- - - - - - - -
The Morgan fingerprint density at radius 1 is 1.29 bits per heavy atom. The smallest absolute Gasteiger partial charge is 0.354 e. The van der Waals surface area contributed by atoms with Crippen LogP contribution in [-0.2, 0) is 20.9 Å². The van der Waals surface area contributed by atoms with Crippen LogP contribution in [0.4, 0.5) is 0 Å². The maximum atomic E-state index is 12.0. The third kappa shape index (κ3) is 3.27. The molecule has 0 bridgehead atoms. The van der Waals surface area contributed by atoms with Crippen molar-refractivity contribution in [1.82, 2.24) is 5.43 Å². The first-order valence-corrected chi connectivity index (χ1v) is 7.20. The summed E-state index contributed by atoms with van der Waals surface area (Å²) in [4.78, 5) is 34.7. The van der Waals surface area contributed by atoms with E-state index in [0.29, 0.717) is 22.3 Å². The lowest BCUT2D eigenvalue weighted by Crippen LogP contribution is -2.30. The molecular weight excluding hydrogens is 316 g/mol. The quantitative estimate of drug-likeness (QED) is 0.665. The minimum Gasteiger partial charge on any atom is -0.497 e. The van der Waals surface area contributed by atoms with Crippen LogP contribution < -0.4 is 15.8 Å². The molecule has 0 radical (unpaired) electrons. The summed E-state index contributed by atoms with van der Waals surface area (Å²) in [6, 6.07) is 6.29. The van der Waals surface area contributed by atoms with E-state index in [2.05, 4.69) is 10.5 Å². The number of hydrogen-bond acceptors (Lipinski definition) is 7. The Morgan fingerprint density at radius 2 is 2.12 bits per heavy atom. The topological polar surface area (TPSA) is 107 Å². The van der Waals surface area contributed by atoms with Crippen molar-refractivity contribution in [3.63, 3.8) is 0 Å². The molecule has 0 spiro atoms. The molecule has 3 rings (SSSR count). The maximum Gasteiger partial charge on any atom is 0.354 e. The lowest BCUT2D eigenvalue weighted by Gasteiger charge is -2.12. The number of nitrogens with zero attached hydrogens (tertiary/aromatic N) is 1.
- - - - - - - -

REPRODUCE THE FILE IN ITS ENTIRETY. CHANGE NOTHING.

The Morgan fingerprint density at radius 1 is 1.29 bits per heavy atom. The smallest absolute Gasteiger partial charge is 0.354 e. The van der Waals surface area contributed by atoms with Crippen LogP contribution in [-0.2, 0) is 20.9 Å². The van der Waals surface area contributed by atoms with Crippen LogP contribution in [0.4, 0.5) is 0 Å². The maximum atomic E-state index is 12.0. The third kappa shape index (κ3) is 3.27. The molecule has 0 bridgehead atoms. The van der Waals surface area contributed by atoms with Crippen molar-refractivity contribution in [1.82, 2.24) is 5.43 Å². The first-order valence-corrected chi connectivity index (χ1v) is 7.20. The summed E-state index contributed by atoms with van der Waals surface area (Å²) in [4.78, 5) is 34.7. The van der Waals surface area contributed by atoms with E-state index in [0.29, 0.717) is 22.3 Å². The lowest BCUT2D eigenvalue weighted by Crippen LogP contribution is -2.30. The molecular weight excluding hydrogens is 316 g/mol. The quantitative estimate of drug-likeness (QED) is 0.665. The minimum Gasteiger partial charge on any atom is -0.497 e. The van der Waals surface area contributed by atoms with Crippen LogP contribution < -0.4 is 15.8 Å². The molecule has 0 radical (unpaired) electrons. The summed E-state index contributed by atoms with van der Waals surface area (Å²) in [6, 6.07) is 6.29. The van der Waals surface area contributed by atoms with E-state index in [2.05, 4.69) is 10.5 Å². The number of hydrogen-bond acceptors (Lipinski definition) is 7. The Morgan fingerprint density at radius 2 is 2.12 bits per heavy atom. The topological polar surface area (TPSA) is 107 Å². The van der Waals surface area contributed by atoms with Crippen molar-refractivity contribution in [3.63, 3.8) is 0 Å². The molecule has 0 spiro atoms. The molecule has 3 rings (SSSR count). The maximum Gasteiger partial charge on any atom is 0.354 e. The lowest BCUT2D eigenvalue weighted by Gasteiger charge is -2.12. The number of nitrogens with zero attached hydrogens (tertiary/aromatic N) is 1.